Biceps Rupture 

Updated: Oct 30, 2020
Author: J Michael Wieting, DO, MEd, FAOCPMR, FAAOE; Chief Editor: Milton J Klein, DO, MBA 

Overview

Practice Essentials

Tendon ruptures of the biceps brachii, one of the dominant muscles of the arm, have been reported in the United States with increasing frequency. Ruptures can occur at the proximal or distal biceps tendon, with  90-97% of tears involving the proximal biceps tendon.[1, 2]

Anatomy

At its proximal attachment, the biceps has two distinct tendinous insertions on the scapula from its long and short heads. The short head arises from the coracoid process with the coracobrachialis, while the long head originates from the supraglenoid tubercle and passes over the humeral head within the capsule of the glenohumeral joint (see image below).

Biceps muscle and tendons Biceps muscle and tendons

The biceps muscle then continues down the arm within the intertubercular groove, covered by a synovial outpouching of the joint capsule. The two muscle bellies unite near the midshaft of the humerus and attach distally on the radial tuberosity. The distal tendon blends with the bicipital aponeurosis, which affords protection to structures of the cubital fossa, allowing distribution of forces across the elbow to lessen the pull on the radial tuberosity.[3, 4] The biceps receives innervation via the musculocutaneous nerve (C5, C6) from the lateral cord of the brachial plexus.

Diagnosis and management of biceps rupture

In most cases, proximal or distal biceps tendon ruptures can be detected on the basis of history and physical examination alone. Physical examination may show the classic "Popeye" muscle bulge of the humerus midshaft with a complete biceps tendon rupture. However, several imaging studies can be employed as an extension of the physical examination to rule out other disorders from the lengthy list of possibilities; these include plain radiography, arthrography, ultrasonography, and magnetic resonance imaging (MRI).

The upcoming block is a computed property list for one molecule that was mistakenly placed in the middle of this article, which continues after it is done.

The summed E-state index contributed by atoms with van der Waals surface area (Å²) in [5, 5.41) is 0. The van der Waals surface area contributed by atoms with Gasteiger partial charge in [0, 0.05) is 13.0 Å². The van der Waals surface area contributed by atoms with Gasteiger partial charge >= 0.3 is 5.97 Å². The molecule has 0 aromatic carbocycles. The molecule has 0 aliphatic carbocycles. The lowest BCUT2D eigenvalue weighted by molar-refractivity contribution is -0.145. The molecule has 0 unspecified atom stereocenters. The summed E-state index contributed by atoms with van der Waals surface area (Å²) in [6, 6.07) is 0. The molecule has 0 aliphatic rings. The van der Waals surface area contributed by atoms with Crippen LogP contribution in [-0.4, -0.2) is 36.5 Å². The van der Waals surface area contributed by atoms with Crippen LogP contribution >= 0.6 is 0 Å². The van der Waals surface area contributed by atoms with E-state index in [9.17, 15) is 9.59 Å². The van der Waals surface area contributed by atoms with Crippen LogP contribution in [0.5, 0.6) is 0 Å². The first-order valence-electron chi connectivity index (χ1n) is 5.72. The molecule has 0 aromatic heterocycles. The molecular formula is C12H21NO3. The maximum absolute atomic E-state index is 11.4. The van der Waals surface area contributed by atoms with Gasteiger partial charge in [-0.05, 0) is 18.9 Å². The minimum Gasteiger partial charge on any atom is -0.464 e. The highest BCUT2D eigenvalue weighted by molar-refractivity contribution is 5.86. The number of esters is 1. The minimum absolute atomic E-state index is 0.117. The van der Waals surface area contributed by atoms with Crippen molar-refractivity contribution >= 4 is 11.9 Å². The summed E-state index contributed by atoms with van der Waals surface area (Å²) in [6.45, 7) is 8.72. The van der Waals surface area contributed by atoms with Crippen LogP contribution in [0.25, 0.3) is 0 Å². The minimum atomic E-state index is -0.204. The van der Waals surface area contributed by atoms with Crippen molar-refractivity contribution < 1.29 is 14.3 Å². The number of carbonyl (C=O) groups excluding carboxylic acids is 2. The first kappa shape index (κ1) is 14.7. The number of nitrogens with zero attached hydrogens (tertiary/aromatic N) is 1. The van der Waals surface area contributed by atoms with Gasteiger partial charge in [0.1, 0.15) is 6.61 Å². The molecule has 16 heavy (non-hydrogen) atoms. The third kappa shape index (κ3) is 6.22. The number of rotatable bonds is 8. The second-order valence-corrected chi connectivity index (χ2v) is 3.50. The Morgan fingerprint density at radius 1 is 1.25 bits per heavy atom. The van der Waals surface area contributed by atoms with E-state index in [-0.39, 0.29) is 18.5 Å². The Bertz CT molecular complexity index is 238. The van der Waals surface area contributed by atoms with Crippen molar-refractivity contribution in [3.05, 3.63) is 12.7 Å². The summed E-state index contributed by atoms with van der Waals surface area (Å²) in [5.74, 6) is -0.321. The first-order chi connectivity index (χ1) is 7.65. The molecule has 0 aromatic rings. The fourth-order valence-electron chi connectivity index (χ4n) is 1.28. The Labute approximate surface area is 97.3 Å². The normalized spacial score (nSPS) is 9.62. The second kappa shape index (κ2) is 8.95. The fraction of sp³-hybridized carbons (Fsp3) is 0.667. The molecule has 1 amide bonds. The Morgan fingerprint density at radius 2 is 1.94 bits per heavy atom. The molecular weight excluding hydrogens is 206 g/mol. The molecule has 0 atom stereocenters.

Depending on the individual case scenario, the type of facility, and physician preference, patients who have suffered a rupture of the biceps tendon can benefit from physical and/or occupational therapy. Rest the affected joint in the acute stage, with or without soft immobilization. Control swelling with cold modalities (eg, cold packs, ice massage, hydrotherapy, specialized cold compression units) and treat inflammation with nonsteroidal anti-inflammatory drugs (NSAIDs), barring contraindications. Early evaluation and treatment by occupational therapy resemble strategies used in rotator cuff repairs. Current recommendations advise, for most patients, an initial course of conservative (nonoperative) management for proximal biceps tendon tears. Should the patient fail conservative management, surgical options need to be considered. In distal biceps tendon tears, most patients proceed to surgical management.[1]

Several reviews of surgical repair versus conservative (nonoperative) management report conflicting results. Generally accepted clinical guidelines advocate surgical repair consisting of tenodesis and subacromial decompression proximally (or anatomic reattachment distally) for young or athletic patients or for persons who require maximum supination strength.[5, 6] Cosmetic concerns may prompt a surgical approach when appearance is unacceptable to the patient following rupture.[7, 8, 9, 10]

Pathophysiology